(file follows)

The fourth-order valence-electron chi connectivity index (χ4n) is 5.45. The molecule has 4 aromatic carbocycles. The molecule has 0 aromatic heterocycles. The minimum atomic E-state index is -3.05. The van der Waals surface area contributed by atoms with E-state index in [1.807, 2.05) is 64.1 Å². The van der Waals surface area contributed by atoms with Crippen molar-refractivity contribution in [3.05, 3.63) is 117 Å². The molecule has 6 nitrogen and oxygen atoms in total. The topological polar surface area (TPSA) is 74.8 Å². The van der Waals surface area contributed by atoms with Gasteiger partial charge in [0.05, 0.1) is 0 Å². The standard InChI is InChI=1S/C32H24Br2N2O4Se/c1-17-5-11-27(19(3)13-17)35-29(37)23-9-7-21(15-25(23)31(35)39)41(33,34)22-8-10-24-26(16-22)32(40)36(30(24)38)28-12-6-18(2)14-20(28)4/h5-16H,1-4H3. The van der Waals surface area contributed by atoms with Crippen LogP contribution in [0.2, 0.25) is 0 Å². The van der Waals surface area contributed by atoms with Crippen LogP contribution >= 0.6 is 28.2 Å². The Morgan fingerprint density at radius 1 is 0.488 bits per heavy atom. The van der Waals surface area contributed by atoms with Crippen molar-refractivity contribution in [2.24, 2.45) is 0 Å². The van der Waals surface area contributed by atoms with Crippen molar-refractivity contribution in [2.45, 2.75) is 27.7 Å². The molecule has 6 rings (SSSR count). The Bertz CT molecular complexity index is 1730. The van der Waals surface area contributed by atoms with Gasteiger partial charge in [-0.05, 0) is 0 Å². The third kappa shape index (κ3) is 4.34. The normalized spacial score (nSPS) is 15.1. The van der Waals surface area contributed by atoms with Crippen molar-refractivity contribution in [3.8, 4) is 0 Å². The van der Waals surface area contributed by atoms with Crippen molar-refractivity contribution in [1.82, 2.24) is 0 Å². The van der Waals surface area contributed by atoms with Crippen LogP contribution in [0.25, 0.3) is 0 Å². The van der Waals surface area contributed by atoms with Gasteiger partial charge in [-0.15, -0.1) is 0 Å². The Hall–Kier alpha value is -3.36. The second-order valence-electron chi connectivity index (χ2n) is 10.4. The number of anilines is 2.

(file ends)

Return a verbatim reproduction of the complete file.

The fourth-order valence-electron chi connectivity index (χ4n) is 5.45. The molecule has 4 aromatic carbocycles. The molecule has 0 aromatic heterocycles. The minimum atomic E-state index is -3.05. The van der Waals surface area contributed by atoms with E-state index in [1.807, 2.05) is 64.1 Å². The van der Waals surface area contributed by atoms with Crippen molar-refractivity contribution in [3.05, 3.63) is 117 Å². The molecule has 6 nitrogen and oxygen atoms in total. The topological polar surface area (TPSA) is 74.8 Å². The van der Waals surface area contributed by atoms with Gasteiger partial charge in [0.05, 0.1) is 0 Å². The standard InChI is InChI=1S/C32H24Br2N2O4Se/c1-17-5-11-27(19(3)13-17)35-29(37)23-9-7-21(15-25(23)31(35)39)41(33,34)22-8-10-24-26(16-22)32(40)36(30(24)38)28-12-6-18(2)14-20(28)4/h5-16H,1-4H3. The van der Waals surface area contributed by atoms with Crippen LogP contribution in [0.2, 0.25) is 0 Å². The van der Waals surface area contributed by atoms with Crippen LogP contribution >= 0.6 is 28.2 Å². The Morgan fingerprint density at radius 1 is 0.488 bits per heavy atom. The van der Waals surface area contributed by atoms with Crippen molar-refractivity contribution in [2.24, 2.45) is 0 Å². The van der Waals surface area contributed by atoms with Crippen molar-refractivity contribution in [2.45, 2.75) is 27.7 Å². The molecule has 6 rings (SSSR count). The Bertz CT molecular complexity index is 1730. The van der Waals surface area contributed by atoms with Gasteiger partial charge in [-0.05, 0) is 0 Å². The third kappa shape index (κ3) is 4.34. The normalized spacial score (nSPS) is 15.1. The van der Waals surface area contributed by atoms with Crippen molar-refractivity contribution in [3.8, 4) is 0 Å². The van der Waals surface area contributed by atoms with Crippen molar-refractivity contribution in [1.82, 2.24) is 0 Å². The van der Waals surface area contributed by atoms with Crippen LogP contribution in [0.25, 0.3) is 0 Å². The van der Waals surface area contributed by atoms with Gasteiger partial charge in [-0.15, -0.1) is 0 Å². The Hall–Kier alpha value is -3.36. The second-order valence-electron chi connectivity index (χ2n) is 10.4. The number of anilines is 2.